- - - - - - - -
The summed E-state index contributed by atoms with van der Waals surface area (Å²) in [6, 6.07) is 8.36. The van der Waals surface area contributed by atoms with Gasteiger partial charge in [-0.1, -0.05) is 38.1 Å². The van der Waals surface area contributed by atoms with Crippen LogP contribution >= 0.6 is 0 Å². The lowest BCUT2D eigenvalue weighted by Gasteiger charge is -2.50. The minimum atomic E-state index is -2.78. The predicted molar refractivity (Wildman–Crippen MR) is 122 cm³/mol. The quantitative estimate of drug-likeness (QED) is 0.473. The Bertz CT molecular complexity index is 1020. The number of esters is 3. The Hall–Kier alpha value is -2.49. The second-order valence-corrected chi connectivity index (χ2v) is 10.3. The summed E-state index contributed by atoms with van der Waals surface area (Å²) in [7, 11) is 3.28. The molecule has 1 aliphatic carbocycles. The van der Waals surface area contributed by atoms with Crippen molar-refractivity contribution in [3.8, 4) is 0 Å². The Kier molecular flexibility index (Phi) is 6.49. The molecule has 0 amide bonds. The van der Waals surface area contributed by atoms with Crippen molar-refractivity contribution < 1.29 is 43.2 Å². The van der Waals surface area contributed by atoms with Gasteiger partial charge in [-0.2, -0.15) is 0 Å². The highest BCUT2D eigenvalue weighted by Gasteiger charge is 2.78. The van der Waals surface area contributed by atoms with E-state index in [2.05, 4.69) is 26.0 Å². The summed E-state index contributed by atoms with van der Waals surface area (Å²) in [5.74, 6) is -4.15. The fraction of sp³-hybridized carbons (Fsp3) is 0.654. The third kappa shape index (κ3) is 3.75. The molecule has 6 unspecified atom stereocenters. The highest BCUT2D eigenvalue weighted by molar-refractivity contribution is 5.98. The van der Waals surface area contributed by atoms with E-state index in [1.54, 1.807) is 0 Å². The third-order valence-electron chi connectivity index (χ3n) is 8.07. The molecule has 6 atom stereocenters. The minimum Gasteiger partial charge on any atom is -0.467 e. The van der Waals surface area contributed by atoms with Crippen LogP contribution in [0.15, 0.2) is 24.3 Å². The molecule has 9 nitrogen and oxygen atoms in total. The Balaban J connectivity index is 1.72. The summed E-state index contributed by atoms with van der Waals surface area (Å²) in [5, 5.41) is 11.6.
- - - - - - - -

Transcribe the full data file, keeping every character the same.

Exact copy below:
The summed E-state index contributed by atoms with van der Waals surface area (Å²) in [6, 6.07) is 8.36. The van der Waals surface area contributed by atoms with Gasteiger partial charge in [-0.1, -0.05) is 38.1 Å². The van der Waals surface area contributed by atoms with Crippen LogP contribution >= 0.6 is 0 Å². The lowest BCUT2D eigenvalue weighted by Gasteiger charge is -2.50. The minimum atomic E-state index is -2.78. The predicted molar refractivity (Wildman–Crippen MR) is 122 cm³/mol. The quantitative estimate of drug-likeness (QED) is 0.473. The Bertz CT molecular complexity index is 1020. The number of esters is 3. The Hall–Kier alpha value is -2.49. The second-order valence-corrected chi connectivity index (χ2v) is 10.3. The summed E-state index contributed by atoms with van der Waals surface area (Å²) in [7, 11) is 3.28. The molecule has 1 aliphatic carbocycles. The van der Waals surface area contributed by atoms with Crippen molar-refractivity contribution in [3.8, 4) is 0 Å². The Kier molecular flexibility index (Phi) is 6.49. The molecule has 0 amide bonds. The van der Waals surface area contributed by atoms with Crippen molar-refractivity contribution < 1.29 is 43.2 Å². The van der Waals surface area contributed by atoms with Gasteiger partial charge in [-0.2, -0.15) is 0 Å². The highest BCUT2D eigenvalue weighted by Gasteiger charge is 2.78. The van der Waals surface area contributed by atoms with E-state index in [2.05, 4.69) is 26.0 Å². The summed E-state index contributed by atoms with van der Waals surface area (Å²) in [5.74, 6) is -4.15. The fraction of sp³-hybridized carbons (Fsp3) is 0.654. The third kappa shape index (κ3) is 3.75. The molecule has 6 unspecified atom stereocenters. The highest BCUT2D eigenvalue weighted by molar-refractivity contribution is 5.98. The van der Waals surface area contributed by atoms with E-state index in [1.54, 1.807) is 0 Å². The third-order valence-electron chi connectivity index (χ3n) is 8.07. The molecule has 6 atom stereocenters. The minimum Gasteiger partial charge on any atom is -0.467 e. The van der Waals surface area contributed by atoms with Crippen LogP contribution in [0.15, 0.2) is 24.3 Å². The molecule has 9 nitrogen and oxygen atoms in total. The Balaban J connectivity index is 1.72. The summed E-state index contributed by atoms with van der Waals surface area (Å²) in [5, 5.41) is 11.6.